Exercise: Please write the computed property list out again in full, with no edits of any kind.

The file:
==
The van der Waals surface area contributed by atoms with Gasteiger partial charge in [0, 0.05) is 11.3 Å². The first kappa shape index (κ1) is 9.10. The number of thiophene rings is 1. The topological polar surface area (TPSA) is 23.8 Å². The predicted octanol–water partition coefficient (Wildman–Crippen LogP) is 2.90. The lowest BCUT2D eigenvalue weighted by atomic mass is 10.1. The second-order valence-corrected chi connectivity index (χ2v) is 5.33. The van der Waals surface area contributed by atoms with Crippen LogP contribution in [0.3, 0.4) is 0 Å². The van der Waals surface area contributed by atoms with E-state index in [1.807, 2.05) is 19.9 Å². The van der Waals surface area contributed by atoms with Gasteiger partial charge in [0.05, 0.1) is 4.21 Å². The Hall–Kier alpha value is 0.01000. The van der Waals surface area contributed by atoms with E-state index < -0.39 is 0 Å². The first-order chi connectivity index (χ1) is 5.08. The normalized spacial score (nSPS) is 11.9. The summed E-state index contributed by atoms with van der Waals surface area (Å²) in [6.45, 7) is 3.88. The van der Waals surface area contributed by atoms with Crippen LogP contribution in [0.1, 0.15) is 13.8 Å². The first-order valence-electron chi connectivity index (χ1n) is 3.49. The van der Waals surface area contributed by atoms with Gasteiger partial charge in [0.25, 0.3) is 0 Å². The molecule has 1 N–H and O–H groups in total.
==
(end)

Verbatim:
The van der Waals surface area contributed by atoms with Gasteiger partial charge in [0, 0.05) is 11.3 Å². The first kappa shape index (κ1) is 9.10. The number of thiophene rings is 1. The topological polar surface area (TPSA) is 23.8 Å². The predicted octanol–water partition coefficient (Wildman–Crippen LogP) is 2.90. The lowest BCUT2D eigenvalue weighted by atomic mass is 10.1. The second-order valence-corrected chi connectivity index (χ2v) is 5.33. The van der Waals surface area contributed by atoms with Crippen LogP contribution in [0.3, 0.4) is 0 Å². The van der Waals surface area contributed by atoms with E-state index in [1.807, 2.05) is 19.9 Å². The van der Waals surface area contributed by atoms with Gasteiger partial charge in [0.05, 0.1) is 4.21 Å². The Hall–Kier alpha value is 0.01000. The van der Waals surface area contributed by atoms with E-state index < -0.39 is 0 Å². The first-order chi connectivity index (χ1) is 5.08. The normalized spacial score (nSPS) is 11.9. The summed E-state index contributed by atoms with van der Waals surface area (Å²) in [6.45, 7) is 3.88. The van der Waals surface area contributed by atoms with Crippen LogP contribution in [0.1, 0.15) is 13.8 Å². The first-order valence-electron chi connectivity index (χ1n) is 3.49. The van der Waals surface area contributed by atoms with Gasteiger partial charge in [0.25, 0.3) is 0 Å². The molecule has 1 N–H and O–H groups in total.